Sheerness & Blue Town
Marcus Roberts


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The dispersal of the Jews of the town can be traced across England and abroad, though London was a favoured location. Members of the Russell family went to both New York and South Africa. While this was very much the end of a distinct Jewish community, Jews did not disappear entirely from the town. Members of the Jacobs family continued to live in the town, one Henry Jacobs being memorialized as falling in the First World War. The old synagogue clung on as grimly as the relict Jews of the community, only succumbing to demolition in c.1935.

It is likely that the remaining Jews largely assimilated in absence of any organized Jewish life. It is also likely that their ties to the town and the area outweighed their ties to Judaism. Those who needed a continuing tie to a functioning Jewish community seem to have moved away, the rest stayed and got on with their lives. The church wedding of a Mr T.A. Russell in the era of the First World War may be indicative in this direction. Outside of Sheerness assimilation did occur, at an earlier date it is interesting to note that the Rev. Henry Lloyd Russell, Rector of the Church of the Annunciation, Chislehurst Kent, from 1870, was probably the son of Henry Russell the song-writer.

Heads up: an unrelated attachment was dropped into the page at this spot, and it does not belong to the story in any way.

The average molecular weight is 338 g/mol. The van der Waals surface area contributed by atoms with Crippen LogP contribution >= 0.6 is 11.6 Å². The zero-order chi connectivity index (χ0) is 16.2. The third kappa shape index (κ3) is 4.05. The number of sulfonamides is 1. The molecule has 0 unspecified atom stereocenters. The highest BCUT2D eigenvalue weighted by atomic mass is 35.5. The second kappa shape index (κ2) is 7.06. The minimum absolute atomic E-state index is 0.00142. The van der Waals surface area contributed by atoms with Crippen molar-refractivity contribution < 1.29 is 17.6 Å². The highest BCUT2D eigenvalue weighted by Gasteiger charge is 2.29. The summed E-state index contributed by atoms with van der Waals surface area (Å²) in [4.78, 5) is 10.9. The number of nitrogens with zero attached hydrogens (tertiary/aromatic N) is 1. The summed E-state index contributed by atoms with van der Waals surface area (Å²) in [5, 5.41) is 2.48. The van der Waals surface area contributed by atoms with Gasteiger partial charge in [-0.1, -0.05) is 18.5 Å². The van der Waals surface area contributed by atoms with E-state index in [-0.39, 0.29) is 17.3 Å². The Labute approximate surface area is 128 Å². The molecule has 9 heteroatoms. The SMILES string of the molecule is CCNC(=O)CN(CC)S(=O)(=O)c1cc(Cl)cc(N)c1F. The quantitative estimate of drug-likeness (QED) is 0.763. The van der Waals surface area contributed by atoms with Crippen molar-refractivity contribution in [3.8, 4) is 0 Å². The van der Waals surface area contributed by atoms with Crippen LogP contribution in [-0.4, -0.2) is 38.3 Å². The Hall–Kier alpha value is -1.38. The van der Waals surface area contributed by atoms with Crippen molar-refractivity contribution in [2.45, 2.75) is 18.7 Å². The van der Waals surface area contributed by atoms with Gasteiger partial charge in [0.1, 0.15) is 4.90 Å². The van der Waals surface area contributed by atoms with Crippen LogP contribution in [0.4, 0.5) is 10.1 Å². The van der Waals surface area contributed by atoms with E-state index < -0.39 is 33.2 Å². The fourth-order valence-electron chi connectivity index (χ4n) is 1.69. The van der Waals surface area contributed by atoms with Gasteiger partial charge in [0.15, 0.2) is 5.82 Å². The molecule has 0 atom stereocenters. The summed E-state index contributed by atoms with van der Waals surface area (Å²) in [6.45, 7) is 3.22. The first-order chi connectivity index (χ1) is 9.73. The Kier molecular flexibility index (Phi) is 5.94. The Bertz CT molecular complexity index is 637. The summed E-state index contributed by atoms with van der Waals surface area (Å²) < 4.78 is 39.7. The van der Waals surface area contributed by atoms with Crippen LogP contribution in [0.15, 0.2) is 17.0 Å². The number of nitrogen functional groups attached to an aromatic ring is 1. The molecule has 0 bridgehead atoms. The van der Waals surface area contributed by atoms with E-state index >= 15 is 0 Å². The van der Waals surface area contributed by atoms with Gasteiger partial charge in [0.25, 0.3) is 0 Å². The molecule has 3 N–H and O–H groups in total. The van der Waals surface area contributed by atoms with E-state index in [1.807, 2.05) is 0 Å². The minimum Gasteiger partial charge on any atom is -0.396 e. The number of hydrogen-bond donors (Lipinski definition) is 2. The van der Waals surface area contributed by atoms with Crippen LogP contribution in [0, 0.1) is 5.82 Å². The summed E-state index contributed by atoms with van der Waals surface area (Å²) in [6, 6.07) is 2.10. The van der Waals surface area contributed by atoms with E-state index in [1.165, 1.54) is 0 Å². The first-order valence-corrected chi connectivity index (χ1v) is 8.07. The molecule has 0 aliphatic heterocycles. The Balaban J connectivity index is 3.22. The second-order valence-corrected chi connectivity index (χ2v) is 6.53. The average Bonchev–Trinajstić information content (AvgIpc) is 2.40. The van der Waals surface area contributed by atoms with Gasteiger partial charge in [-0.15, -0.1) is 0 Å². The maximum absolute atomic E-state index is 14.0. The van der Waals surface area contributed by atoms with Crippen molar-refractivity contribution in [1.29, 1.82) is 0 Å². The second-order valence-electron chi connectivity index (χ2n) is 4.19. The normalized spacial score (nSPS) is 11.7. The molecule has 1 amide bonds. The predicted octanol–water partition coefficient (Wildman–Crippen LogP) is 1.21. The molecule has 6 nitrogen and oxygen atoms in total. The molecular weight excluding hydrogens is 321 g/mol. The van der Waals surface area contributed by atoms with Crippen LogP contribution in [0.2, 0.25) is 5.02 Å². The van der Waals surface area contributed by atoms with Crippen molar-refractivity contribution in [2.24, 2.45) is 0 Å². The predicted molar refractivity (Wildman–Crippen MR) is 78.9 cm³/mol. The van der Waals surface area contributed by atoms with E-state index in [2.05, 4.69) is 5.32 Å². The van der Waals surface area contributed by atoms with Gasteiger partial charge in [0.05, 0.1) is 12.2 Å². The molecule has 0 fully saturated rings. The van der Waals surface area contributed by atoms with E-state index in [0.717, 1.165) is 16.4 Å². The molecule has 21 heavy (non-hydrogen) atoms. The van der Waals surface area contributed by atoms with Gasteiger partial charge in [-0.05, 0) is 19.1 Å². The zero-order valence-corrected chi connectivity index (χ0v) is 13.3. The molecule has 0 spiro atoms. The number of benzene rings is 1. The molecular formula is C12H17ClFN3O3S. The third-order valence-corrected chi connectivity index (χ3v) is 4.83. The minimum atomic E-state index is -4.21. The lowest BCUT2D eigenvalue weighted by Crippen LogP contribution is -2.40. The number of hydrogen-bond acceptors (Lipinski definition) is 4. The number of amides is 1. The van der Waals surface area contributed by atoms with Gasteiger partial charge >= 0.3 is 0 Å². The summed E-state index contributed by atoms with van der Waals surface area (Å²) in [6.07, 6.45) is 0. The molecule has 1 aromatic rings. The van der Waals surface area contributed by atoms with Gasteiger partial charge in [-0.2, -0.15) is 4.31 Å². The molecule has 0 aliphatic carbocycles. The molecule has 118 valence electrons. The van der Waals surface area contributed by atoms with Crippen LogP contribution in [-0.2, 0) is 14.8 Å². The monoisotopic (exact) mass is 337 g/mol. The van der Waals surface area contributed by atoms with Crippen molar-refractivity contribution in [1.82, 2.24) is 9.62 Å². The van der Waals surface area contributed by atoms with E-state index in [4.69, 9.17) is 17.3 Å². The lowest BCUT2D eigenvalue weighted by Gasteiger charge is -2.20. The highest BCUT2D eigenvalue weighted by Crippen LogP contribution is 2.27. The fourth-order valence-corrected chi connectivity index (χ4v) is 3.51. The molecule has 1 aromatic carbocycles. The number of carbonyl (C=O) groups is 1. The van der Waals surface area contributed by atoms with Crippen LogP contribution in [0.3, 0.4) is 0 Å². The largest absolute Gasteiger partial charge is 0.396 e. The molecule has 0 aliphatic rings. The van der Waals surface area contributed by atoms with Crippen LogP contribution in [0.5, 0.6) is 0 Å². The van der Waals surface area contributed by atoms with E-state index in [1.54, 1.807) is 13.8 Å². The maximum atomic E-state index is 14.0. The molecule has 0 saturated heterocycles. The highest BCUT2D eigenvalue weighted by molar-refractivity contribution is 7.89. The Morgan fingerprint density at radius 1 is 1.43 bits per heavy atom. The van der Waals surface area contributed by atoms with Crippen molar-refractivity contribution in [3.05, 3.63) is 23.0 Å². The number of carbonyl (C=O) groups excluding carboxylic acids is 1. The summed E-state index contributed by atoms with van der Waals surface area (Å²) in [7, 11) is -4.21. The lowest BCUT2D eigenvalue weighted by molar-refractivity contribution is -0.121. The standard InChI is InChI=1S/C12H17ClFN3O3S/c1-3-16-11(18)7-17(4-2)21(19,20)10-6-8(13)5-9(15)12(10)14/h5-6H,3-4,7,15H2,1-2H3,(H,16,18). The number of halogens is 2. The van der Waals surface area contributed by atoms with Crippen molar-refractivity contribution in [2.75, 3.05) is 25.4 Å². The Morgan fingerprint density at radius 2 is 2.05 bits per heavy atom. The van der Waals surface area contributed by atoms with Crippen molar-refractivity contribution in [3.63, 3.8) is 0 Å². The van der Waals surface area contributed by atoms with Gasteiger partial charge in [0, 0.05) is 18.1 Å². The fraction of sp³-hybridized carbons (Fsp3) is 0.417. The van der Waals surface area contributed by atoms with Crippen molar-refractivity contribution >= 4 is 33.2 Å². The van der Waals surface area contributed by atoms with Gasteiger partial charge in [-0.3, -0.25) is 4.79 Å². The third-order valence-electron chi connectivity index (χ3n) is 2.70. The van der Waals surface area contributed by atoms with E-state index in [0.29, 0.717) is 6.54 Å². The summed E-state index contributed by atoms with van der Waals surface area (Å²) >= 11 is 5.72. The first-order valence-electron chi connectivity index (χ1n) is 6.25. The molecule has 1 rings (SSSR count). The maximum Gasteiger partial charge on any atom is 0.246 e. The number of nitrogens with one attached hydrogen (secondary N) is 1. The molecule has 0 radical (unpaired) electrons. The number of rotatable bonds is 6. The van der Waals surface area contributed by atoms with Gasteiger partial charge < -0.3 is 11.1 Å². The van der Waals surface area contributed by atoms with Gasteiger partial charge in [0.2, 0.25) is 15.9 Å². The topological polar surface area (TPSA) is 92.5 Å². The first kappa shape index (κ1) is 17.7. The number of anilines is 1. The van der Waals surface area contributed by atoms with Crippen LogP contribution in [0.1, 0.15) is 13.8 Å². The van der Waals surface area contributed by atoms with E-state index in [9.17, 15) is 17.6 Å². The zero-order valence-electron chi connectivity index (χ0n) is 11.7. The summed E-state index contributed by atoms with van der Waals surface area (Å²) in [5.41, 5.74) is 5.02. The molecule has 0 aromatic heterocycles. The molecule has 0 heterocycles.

A search of the current telephone directory throws up the interesting fact that the names of the main Jewish families in Sheerness from c. 1841 are still to be found in the area. There are Jacobs in Sheerness, Halfway, and Minster; Russels in both Sheerness and Minster (though spelt with one 'l'); Levys in Minster and Abrahams in Warden Bay. The Jacobs are by far the most numerous by entry (8), followed by the Russels (4). The Jacobs are largely resident in Sheerness and the Russels in Minster and the rest mostly equally divided between the places. The significance of Minster is that it is an attractive (and very historic village) to live in with wide views of the area, some eight miles east of Sheerness.

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